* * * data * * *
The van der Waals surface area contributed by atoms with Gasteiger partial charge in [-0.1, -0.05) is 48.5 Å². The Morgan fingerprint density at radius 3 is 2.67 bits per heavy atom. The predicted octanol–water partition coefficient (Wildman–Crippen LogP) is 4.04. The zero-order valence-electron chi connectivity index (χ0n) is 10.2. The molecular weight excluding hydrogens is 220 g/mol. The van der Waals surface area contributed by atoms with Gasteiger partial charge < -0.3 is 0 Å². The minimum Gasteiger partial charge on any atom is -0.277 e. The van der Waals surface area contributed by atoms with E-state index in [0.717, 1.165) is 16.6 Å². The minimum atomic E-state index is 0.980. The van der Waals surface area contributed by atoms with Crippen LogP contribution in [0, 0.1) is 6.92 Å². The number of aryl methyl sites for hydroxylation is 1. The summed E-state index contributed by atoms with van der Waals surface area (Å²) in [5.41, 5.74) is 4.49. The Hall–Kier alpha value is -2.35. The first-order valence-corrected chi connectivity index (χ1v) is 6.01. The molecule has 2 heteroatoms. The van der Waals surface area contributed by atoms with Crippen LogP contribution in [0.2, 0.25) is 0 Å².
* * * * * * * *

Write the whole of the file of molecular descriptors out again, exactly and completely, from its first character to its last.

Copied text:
The van der Waals surface area contributed by atoms with Gasteiger partial charge in [-0.1, -0.05) is 48.5 Å². The Morgan fingerprint density at radius 3 is 2.67 bits per heavy atom. The predicted octanol–water partition coefficient (Wildman–Crippen LogP) is 4.04. The zero-order valence-electron chi connectivity index (χ0n) is 10.2. The molecular weight excluding hydrogens is 220 g/mol. The van der Waals surface area contributed by atoms with Gasteiger partial charge < -0.3 is 0 Å². The minimum Gasteiger partial charge on any atom is -0.277 e. The van der Waals surface area contributed by atoms with E-state index in [0.717, 1.165) is 16.6 Å². The minimum atomic E-state index is 0.980. The van der Waals surface area contributed by atoms with Crippen LogP contribution in [0, 0.1) is 6.92 Å². The number of aryl methyl sites for hydroxylation is 1. The summed E-state index contributed by atoms with van der Waals surface area (Å²) in [5.41, 5.74) is 4.49. The Hall–Kier alpha value is -2.35. The first-order valence-corrected chi connectivity index (χ1v) is 6.01. The molecule has 2 heteroatoms. The van der Waals surface area contributed by atoms with Crippen LogP contribution in [0.2, 0.25) is 0 Å².